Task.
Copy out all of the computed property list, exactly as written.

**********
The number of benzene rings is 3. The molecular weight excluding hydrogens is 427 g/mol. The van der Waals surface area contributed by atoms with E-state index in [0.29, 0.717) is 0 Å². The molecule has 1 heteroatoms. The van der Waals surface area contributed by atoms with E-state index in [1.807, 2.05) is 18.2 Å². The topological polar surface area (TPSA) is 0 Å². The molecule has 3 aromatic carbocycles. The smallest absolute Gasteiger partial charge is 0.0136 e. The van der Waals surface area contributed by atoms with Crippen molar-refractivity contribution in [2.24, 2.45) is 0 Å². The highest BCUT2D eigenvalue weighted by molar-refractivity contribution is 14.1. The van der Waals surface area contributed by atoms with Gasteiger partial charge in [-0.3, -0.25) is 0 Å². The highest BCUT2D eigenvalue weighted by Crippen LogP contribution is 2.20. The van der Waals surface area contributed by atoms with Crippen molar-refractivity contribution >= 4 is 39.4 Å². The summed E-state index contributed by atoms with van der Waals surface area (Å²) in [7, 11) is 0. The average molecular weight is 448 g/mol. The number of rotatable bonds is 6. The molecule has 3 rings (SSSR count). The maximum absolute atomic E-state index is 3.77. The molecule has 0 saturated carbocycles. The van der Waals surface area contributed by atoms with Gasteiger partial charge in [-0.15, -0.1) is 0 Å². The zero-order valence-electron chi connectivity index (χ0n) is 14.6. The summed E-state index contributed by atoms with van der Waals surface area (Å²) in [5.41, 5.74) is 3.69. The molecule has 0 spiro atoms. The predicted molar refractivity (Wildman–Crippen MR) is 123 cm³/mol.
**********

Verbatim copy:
The number of benzene rings is 3. The molecular weight excluding hydrogens is 427 g/mol. The van der Waals surface area contributed by atoms with E-state index in [0.29, 0.717) is 0 Å². The molecule has 1 heteroatoms. The van der Waals surface area contributed by atoms with E-state index in [1.807, 2.05) is 18.2 Å². The topological polar surface area (TPSA) is 0 Å². The molecule has 3 aromatic carbocycles. The smallest absolute Gasteiger partial charge is 0.0136 e. The van der Waals surface area contributed by atoms with Crippen molar-refractivity contribution in [2.24, 2.45) is 0 Å². The highest BCUT2D eigenvalue weighted by molar-refractivity contribution is 14.1. The van der Waals surface area contributed by atoms with Gasteiger partial charge in [-0.3, -0.25) is 0 Å². The highest BCUT2D eigenvalue weighted by Crippen LogP contribution is 2.20. The van der Waals surface area contributed by atoms with Crippen molar-refractivity contribution >= 4 is 39.4 Å². The summed E-state index contributed by atoms with van der Waals surface area (Å²) in [7, 11) is 0. The average molecular weight is 448 g/mol. The number of rotatable bonds is 6. The molecule has 3 rings (SSSR count). The maximum absolute atomic E-state index is 3.77. The molecule has 0 saturated carbocycles. The van der Waals surface area contributed by atoms with Gasteiger partial charge in [-0.15, -0.1) is 0 Å². The zero-order valence-electron chi connectivity index (χ0n) is 14.6. The summed E-state index contributed by atoms with van der Waals surface area (Å²) in [5.41, 5.74) is 3.69. The molecule has 0 spiro atoms. The predicted molar refractivity (Wildman–Crippen MR) is 123 cm³/mol.